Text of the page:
What is Divergence?
Divergence is when the price of a security and any technical indicator or oscillator is moving in the opposite direction or is moving contrary to other Statistical data.
A Divergence in technical analysis signals that the current price trend may be weakening, and in some cases may lead to the price reversal on confirmation of the over-all trend analysis.
There are 2 types of Divergence
- Positive divergence
- Negative Divergence
Positive divergence signals a possible higher move in the price of the asset or the current downtrend might be weakening and Negative divergence signals a possible lower move in the price of the asset or the current uptrend weakening.
Traders use divergence to analyze and confirm the underlying momentum in the price of an asset, and for assessing the likely move ahead of the asset. For example, investors/traders can plot oscillators, like the RSI, Stochastics, MFI, etc. to look for the divergence.
The Difference Between Divergence and Confirmation
Divergence is the relation between the price of the asset and the indicator plotted that is telling the trader different things.
Confirmation is when the indicator, or multiple indicators and the price action theory like Candlestick patterns, support/resistance breakout, and volume all together are telling the same thing. This helps the trader to enter trades perfectly with confidence. If the price is moving up, the traders need confirmation that will indicate bullish signals.
What is divergence and examples?
Divergence occurs when an asset’s price moves in the opposite direction from other data or from a technical indicator, such as an oscillator. Divergence signals that the price trend may be fading and, in extreme situations, may even result in a price reversal. Divergence may be both beneficial and bad. Positive divergence suggests that the asset’s price may rise in the future. A move lower in the asset is indicated by negative divergence.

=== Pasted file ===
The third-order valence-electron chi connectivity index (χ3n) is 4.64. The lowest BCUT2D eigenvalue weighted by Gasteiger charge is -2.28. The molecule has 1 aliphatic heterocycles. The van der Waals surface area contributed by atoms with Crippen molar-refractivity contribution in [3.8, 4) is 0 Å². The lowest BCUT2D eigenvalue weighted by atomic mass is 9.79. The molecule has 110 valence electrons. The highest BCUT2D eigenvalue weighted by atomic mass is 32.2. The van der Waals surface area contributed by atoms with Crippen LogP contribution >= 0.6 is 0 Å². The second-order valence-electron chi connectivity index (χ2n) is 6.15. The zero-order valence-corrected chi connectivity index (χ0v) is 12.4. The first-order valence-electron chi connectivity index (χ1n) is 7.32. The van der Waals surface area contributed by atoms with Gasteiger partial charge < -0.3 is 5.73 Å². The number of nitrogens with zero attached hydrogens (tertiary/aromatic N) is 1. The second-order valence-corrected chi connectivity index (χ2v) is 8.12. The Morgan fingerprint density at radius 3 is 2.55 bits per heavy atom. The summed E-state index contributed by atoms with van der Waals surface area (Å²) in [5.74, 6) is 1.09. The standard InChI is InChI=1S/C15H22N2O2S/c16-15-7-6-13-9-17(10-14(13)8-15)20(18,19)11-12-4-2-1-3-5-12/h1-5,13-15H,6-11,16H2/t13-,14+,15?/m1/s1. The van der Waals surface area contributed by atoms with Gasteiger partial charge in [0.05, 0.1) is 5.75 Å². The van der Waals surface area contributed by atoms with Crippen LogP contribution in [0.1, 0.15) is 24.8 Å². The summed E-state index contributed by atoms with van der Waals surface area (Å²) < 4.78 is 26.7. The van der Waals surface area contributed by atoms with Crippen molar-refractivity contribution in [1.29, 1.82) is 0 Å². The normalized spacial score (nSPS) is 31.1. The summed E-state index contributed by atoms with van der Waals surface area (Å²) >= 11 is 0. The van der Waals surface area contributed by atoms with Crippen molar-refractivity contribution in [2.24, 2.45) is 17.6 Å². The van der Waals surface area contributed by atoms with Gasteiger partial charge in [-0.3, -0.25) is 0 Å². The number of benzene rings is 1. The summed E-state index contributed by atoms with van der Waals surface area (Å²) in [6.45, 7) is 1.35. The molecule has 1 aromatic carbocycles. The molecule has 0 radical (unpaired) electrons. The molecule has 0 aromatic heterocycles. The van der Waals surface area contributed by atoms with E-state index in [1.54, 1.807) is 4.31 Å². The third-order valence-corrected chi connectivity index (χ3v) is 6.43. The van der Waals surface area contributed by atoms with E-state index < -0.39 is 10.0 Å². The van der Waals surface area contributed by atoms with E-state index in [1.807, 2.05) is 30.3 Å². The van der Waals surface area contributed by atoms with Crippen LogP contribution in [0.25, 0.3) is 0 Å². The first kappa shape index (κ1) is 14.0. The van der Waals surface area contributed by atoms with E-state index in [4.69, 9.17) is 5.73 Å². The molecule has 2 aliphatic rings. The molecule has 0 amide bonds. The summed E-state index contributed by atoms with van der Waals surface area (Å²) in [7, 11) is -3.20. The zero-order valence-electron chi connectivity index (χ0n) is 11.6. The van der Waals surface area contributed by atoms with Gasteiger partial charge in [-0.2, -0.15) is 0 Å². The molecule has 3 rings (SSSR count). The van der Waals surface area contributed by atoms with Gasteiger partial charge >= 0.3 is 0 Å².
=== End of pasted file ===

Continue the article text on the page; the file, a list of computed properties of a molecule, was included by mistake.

What are the three types of divergence?
Divergences can be classified as bullish (positive), bearish (negative), or hidden. When the price makes lower lows while the indicator makes higher lows, this is referred to as a bullish divergence and suggests that the downtrend may soon turn or at least decelerate to a sideways, range-bound pattern.
When the price is hitting higher highs during an uptrend but the indicator is hitting lower highs, this is known as a bearish divergence. The price is expected to become negative and start declining, or at the very least, to go sideways, according to this divergence.
Similar to conventional divergences, hidden divergences also have lower highs and higher lows, but they appear on the price chart rather than the indicator. Divergences in the shadows suggest that the price trend is going to continue.
How many types of divergence are there in RSI?
There are two types of divergences, Regular divergence and Hidden divergence. Regular divergences signal a possible trend reversal while Hidden divergences signal a possible trend continuation.